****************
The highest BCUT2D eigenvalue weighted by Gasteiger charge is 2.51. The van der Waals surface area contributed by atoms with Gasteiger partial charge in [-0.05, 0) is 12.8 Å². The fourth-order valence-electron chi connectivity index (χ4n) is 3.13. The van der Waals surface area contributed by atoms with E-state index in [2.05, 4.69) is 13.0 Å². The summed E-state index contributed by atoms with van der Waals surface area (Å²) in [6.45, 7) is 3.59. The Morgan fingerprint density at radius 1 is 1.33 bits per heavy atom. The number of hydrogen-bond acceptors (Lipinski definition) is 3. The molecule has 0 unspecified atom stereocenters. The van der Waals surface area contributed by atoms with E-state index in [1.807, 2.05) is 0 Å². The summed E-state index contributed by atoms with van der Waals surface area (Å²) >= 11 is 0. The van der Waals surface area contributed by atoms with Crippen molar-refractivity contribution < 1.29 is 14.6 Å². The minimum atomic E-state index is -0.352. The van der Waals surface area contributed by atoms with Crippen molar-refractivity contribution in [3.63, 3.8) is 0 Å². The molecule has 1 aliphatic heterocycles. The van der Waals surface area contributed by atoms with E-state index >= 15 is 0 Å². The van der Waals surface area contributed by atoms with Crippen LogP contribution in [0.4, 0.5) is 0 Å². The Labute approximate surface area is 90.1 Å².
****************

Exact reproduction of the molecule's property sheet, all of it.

The highest BCUT2D eigenvalue weighted by Gasteiger charge is 2.51. The van der Waals surface area contributed by atoms with Gasteiger partial charge in [-0.05, 0) is 12.8 Å². The fourth-order valence-electron chi connectivity index (χ4n) is 3.13. The van der Waals surface area contributed by atoms with E-state index in [2.05, 4.69) is 13.0 Å². The summed E-state index contributed by atoms with van der Waals surface area (Å²) in [6.45, 7) is 3.59. The Morgan fingerprint density at radius 1 is 1.33 bits per heavy atom. The number of hydrogen-bond acceptors (Lipinski definition) is 3. The molecule has 0 unspecified atom stereocenters. The van der Waals surface area contributed by atoms with E-state index in [1.807, 2.05) is 0 Å². The summed E-state index contributed by atoms with van der Waals surface area (Å²) >= 11 is 0. The van der Waals surface area contributed by atoms with Crippen molar-refractivity contribution < 1.29 is 14.6 Å². The minimum atomic E-state index is -0.352. The van der Waals surface area contributed by atoms with Crippen molar-refractivity contribution in [3.63, 3.8) is 0 Å². The molecule has 1 aliphatic heterocycles. The van der Waals surface area contributed by atoms with E-state index >= 15 is 0 Å². The van der Waals surface area contributed by atoms with Crippen LogP contribution in [0.4, 0.5) is 0 Å². The Labute approximate surface area is 90.1 Å².